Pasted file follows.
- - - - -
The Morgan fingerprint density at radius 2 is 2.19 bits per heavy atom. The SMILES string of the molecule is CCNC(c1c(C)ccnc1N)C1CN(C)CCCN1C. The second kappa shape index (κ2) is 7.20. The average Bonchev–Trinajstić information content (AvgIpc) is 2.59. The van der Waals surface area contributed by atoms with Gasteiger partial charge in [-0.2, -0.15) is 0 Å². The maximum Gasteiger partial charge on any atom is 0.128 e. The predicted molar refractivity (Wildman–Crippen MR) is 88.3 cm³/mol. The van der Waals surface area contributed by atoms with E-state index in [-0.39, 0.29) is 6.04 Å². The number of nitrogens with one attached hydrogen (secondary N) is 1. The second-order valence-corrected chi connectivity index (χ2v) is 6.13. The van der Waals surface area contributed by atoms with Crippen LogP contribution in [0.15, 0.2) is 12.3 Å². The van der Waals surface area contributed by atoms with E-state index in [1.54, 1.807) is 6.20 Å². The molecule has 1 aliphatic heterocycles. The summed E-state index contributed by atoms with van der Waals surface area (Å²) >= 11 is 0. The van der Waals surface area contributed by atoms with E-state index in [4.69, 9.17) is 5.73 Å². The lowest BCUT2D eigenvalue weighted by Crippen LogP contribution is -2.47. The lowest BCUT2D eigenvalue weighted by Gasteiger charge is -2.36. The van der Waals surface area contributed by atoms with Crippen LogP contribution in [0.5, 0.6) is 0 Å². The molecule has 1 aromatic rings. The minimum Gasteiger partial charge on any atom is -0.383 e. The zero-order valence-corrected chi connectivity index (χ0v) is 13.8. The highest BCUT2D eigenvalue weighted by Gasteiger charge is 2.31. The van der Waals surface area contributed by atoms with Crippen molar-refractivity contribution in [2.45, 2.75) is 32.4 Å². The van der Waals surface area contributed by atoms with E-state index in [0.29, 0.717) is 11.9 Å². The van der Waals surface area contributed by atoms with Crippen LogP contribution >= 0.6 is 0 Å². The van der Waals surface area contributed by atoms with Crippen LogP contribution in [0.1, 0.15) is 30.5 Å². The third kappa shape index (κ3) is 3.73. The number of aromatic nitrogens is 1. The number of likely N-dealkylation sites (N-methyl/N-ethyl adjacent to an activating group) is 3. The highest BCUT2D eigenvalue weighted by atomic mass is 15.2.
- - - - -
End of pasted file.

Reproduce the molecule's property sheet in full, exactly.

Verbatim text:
The Morgan fingerprint density at radius 2 is 2.19 bits per heavy atom. The SMILES string of the molecule is CCNC(c1c(C)ccnc1N)C1CN(C)CCCN1C. The second kappa shape index (κ2) is 7.20. The average Bonchev–Trinajstić information content (AvgIpc) is 2.59. The van der Waals surface area contributed by atoms with Gasteiger partial charge in [-0.2, -0.15) is 0 Å². The maximum Gasteiger partial charge on any atom is 0.128 e. The predicted molar refractivity (Wildman–Crippen MR) is 88.3 cm³/mol. The van der Waals surface area contributed by atoms with E-state index in [-0.39, 0.29) is 6.04 Å². The number of nitrogens with one attached hydrogen (secondary N) is 1. The second-order valence-corrected chi connectivity index (χ2v) is 6.13. The van der Waals surface area contributed by atoms with Crippen LogP contribution in [0.15, 0.2) is 12.3 Å². The van der Waals surface area contributed by atoms with E-state index in [1.54, 1.807) is 6.20 Å². The molecule has 1 aliphatic heterocycles. The summed E-state index contributed by atoms with van der Waals surface area (Å²) >= 11 is 0. The van der Waals surface area contributed by atoms with E-state index in [4.69, 9.17) is 5.73 Å². The lowest BCUT2D eigenvalue weighted by Crippen LogP contribution is -2.47. The lowest BCUT2D eigenvalue weighted by Gasteiger charge is -2.36. The van der Waals surface area contributed by atoms with Crippen LogP contribution in [0.5, 0.6) is 0 Å². The molecule has 1 aromatic rings. The minimum Gasteiger partial charge on any atom is -0.383 e. The zero-order valence-corrected chi connectivity index (χ0v) is 13.8. The highest BCUT2D eigenvalue weighted by Gasteiger charge is 2.31. The van der Waals surface area contributed by atoms with Crippen molar-refractivity contribution in [2.45, 2.75) is 32.4 Å². The van der Waals surface area contributed by atoms with E-state index in [0.29, 0.717) is 11.9 Å². The van der Waals surface area contributed by atoms with Crippen LogP contribution >= 0.6 is 0 Å². The van der Waals surface area contributed by atoms with Crippen LogP contribution in [0.1, 0.15) is 30.5 Å². The third kappa shape index (κ3) is 3.73. The number of aromatic nitrogens is 1. The number of likely N-dealkylation sites (N-methyl/N-ethyl adjacent to an activating group) is 3. The highest BCUT2D eigenvalue weighted by atomic mass is 15.2.